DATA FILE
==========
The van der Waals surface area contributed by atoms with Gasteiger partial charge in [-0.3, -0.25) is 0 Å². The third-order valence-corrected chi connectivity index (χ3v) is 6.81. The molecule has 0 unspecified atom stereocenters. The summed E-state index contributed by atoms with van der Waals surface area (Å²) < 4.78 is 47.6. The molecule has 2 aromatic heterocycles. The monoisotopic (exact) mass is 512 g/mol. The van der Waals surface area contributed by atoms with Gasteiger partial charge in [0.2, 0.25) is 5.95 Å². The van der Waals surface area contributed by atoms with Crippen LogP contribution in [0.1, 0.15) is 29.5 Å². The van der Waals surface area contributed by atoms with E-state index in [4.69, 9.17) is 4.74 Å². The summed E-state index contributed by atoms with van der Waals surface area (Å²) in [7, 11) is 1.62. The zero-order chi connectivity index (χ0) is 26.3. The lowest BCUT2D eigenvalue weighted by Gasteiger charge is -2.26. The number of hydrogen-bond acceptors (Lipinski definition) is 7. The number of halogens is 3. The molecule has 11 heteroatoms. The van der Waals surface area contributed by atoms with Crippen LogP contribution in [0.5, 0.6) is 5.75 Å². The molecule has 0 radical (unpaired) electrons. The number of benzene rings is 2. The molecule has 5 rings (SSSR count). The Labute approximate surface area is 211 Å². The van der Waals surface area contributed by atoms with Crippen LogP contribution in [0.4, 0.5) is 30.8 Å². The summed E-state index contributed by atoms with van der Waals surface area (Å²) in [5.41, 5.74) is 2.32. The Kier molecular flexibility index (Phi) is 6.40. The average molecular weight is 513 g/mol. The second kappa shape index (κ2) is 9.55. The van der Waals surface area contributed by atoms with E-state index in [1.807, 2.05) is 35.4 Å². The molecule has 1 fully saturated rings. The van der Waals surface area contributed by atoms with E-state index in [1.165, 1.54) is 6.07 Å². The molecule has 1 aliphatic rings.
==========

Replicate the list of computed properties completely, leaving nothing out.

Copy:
The van der Waals surface area contributed by atoms with Gasteiger partial charge in [-0.3, -0.25) is 0 Å². The third-order valence-corrected chi connectivity index (χ3v) is 6.81. The molecule has 0 unspecified atom stereocenters. The summed E-state index contributed by atoms with van der Waals surface area (Å²) < 4.78 is 47.6. The molecule has 2 aromatic heterocycles. The monoisotopic (exact) mass is 512 g/mol. The van der Waals surface area contributed by atoms with Gasteiger partial charge in [0.2, 0.25) is 5.95 Å². The van der Waals surface area contributed by atoms with Crippen LogP contribution in [0.1, 0.15) is 29.5 Å². The van der Waals surface area contributed by atoms with E-state index in [4.69, 9.17) is 4.74 Å². The summed E-state index contributed by atoms with van der Waals surface area (Å²) in [7, 11) is 1.62. The zero-order chi connectivity index (χ0) is 26.3. The lowest BCUT2D eigenvalue weighted by Gasteiger charge is -2.26. The number of hydrogen-bond acceptors (Lipinski definition) is 7. The number of halogens is 3. The molecule has 11 heteroatoms. The van der Waals surface area contributed by atoms with Crippen LogP contribution in [0.5, 0.6) is 5.75 Å². The molecule has 0 radical (unpaired) electrons. The number of benzene rings is 2. The molecule has 5 rings (SSSR count). The Labute approximate surface area is 211 Å². The van der Waals surface area contributed by atoms with Crippen LogP contribution in [0.4, 0.5) is 30.8 Å². The summed E-state index contributed by atoms with van der Waals surface area (Å²) in [5.41, 5.74) is 2.32. The Kier molecular flexibility index (Phi) is 6.40. The average molecular weight is 513 g/mol. The second kappa shape index (κ2) is 9.55. The van der Waals surface area contributed by atoms with E-state index in [1.807, 2.05) is 35.4 Å². The molecule has 1 fully saturated rings. The van der Waals surface area contributed by atoms with E-state index in [1.165, 1.54) is 6.07 Å². The molecule has 1 aliphatic rings.